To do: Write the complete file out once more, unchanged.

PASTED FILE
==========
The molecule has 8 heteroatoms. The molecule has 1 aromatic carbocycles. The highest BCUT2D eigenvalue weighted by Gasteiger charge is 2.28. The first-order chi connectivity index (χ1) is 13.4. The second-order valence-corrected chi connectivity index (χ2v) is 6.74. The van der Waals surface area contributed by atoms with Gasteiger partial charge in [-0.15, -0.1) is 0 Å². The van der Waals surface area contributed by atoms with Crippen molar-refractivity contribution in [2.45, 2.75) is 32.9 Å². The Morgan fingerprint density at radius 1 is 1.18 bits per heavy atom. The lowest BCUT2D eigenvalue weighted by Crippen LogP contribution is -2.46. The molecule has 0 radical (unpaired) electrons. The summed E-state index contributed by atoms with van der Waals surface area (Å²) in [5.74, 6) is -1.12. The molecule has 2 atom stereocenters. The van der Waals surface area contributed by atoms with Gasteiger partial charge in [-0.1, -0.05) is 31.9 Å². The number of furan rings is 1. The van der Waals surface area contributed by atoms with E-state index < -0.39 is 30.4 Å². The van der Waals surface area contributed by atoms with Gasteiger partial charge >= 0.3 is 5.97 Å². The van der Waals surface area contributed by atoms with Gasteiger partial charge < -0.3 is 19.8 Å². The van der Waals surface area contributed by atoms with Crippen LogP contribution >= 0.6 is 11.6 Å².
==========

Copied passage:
The molecule has 8 heteroatoms. The molecule has 1 aromatic carbocycles. The highest BCUT2D eigenvalue weighted by Gasteiger charge is 2.28. The first-order chi connectivity index (χ1) is 13.4. The second-order valence-corrected chi connectivity index (χ2v) is 6.74. The van der Waals surface area contributed by atoms with Gasteiger partial charge in [-0.15, -0.1) is 0 Å². The van der Waals surface area contributed by atoms with Crippen molar-refractivity contribution in [2.45, 2.75) is 32.9 Å². The Morgan fingerprint density at radius 1 is 1.18 bits per heavy atom. The lowest BCUT2D eigenvalue weighted by Crippen LogP contribution is -2.46. The molecule has 0 radical (unpaired) electrons. The summed E-state index contributed by atoms with van der Waals surface area (Å²) in [5.74, 6) is -1.12. The molecule has 2 atom stereocenters. The van der Waals surface area contributed by atoms with Gasteiger partial charge in [-0.1, -0.05) is 31.9 Å². The number of furan rings is 1. The van der Waals surface area contributed by atoms with E-state index < -0.39 is 30.4 Å². The van der Waals surface area contributed by atoms with Gasteiger partial charge >= 0.3 is 5.97 Å². The van der Waals surface area contributed by atoms with Gasteiger partial charge < -0.3 is 19.8 Å². The van der Waals surface area contributed by atoms with Crippen LogP contribution >= 0.6 is 11.6 Å².